Tuesday, August 15, 2017

After Charlottesville

Dallas has a park in Uptown that's named for Confederate General Robert E. Lee.

I've always liked this park.

It's beautiful.  In the spring azaleas bloom.  All year round there are trees and grass, a handsome building (loosely modeled on Lee's Arlington) and a fine bronze equestrian statue of Lee and an adjutant.  I like equestrian statues.  To a designer it sits especially nicely on the site. Plus the granite steps at its base are a good place to eat a sandwich.

General Lee is an fascinating historical figure: a great and still-studied general; a traitor who chose the Confederacy over the Union; and a slave owner who freed his slaves during the Civil War... although once I researched that fact, it turns out that he did so only because it was required by his father-in-law's will.  Complicated and ugly history.

Even before Charlottesville this was a controversial park and statue.

Before Charlottesville I would have suggested that hiding history is a mistake - better that the statue be left as it is but with context added, and not just that doomed adjutant and a few informative plaques.  I'd like to call in a brilliant artist like Kara Walker to add that context physically, perhaps adding bronze silhouettes in her style spiraling out from the original bronze.  Silhouettes of... slaves and those slaves made to dig trenches for the Confederate Army, of wounded soldiers of both armies, of lynching, of civil rights protesters and Dr. King, of Black Lives Matter and the Dallas police who were killed, and now, sadly, of Charlottesville.  There is also a local artist who might add projections to this ensemble, turning Lee and these contextual bronze cut-outs into screens for the continuing story of race in America.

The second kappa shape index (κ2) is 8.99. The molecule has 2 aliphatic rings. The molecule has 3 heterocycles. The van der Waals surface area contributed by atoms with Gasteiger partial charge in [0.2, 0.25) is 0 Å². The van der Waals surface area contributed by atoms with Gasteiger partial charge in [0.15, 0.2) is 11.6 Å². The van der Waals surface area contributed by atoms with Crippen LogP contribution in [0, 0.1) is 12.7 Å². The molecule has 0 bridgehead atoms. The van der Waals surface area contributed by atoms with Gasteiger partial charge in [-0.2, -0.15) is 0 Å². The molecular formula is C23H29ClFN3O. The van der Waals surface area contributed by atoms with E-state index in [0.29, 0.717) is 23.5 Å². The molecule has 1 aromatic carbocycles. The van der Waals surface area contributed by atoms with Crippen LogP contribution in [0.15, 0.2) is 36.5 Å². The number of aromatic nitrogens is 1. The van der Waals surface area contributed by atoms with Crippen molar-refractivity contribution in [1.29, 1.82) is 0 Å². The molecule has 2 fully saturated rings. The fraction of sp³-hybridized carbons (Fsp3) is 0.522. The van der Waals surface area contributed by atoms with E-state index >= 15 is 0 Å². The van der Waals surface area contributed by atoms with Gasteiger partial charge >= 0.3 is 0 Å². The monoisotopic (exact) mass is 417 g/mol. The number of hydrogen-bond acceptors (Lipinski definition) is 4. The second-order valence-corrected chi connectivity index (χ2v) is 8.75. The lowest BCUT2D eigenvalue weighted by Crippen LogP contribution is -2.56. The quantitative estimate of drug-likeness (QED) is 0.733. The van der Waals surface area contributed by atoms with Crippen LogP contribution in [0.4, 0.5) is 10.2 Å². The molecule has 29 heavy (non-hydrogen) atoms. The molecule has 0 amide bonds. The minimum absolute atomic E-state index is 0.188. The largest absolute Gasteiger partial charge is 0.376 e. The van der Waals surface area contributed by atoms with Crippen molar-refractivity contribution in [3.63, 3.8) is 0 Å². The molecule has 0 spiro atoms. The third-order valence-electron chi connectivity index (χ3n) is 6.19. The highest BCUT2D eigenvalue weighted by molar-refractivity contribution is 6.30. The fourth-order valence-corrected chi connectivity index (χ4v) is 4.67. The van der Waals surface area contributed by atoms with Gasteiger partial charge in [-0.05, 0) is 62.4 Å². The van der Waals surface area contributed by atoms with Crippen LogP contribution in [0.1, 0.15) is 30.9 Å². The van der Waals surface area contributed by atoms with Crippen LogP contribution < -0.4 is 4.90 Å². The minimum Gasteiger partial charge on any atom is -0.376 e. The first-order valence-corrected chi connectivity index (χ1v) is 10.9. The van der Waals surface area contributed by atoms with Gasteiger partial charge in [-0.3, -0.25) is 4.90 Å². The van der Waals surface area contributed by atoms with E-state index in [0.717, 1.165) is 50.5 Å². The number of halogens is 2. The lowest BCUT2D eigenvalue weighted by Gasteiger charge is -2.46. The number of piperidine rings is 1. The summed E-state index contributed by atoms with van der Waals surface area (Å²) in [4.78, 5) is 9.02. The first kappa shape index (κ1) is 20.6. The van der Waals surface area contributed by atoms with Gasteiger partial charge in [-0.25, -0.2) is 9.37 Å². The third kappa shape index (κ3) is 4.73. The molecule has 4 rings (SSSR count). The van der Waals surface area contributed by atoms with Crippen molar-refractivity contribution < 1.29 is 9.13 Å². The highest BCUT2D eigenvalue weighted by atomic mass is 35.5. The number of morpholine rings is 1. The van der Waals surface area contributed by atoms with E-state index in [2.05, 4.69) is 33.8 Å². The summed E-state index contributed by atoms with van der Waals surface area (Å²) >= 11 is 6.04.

I think that could turn a memorial of Jim Crow Dallas into a living, growing, and perhaps important art work pointing toward an America that lives up to its promise.

But now?

I'm afraid even great art might become only a magnet for alt.right, neo-Nazi, and the KKK.

I do wish we could keep just the horses.  Horses are innocent.

A mock-up of what the Lee statue might become... 
(After the art of Kara Walker.  If you haven't seen it, you MUST.  Powerful, powerful stuff.)

Whatever eventually becomes of Dallas' bronze Lee, his sidekick, and their beautiful horses, we citizens must now make perfectly clear:

Bigotry is wrong.  It betrays the soul of America.  
We reject it.

Anyone or any group that advocates bias or violence against anyone because of their race, color, religion, origin, gender or sexuality is unAmerican.  

ADDENDUM #1: Obviously, we need to change the name of the park back to its original one, Oak Lawn Park.

ADDENDUM #2:  Another suggestion for unwanted but historic statues, plant them together in a park like the Russians have... read the BoingBoing post HERE.

ADDENDUM # 3:  Complicated issue isn't it?  But I think a consensus is emerging that the confederate monuments should be removed.  Here are Stonewall Jackson's descendants' views, from an open letter to the Mayor of Richmond, Virginia :

"They are overt symbols of racism and white supremacy, and the time is long overdue for them to depart from public display."

ADDENDUM # 4:  This has been a pretty serious discussion - here's the flippant one:

Wednesday, July 26, 2017

This Country

“this country—this big, boisterous, brawling, intemperate, restless, striving, daring, beautiful, bountiful, brave, good, and magnificent country....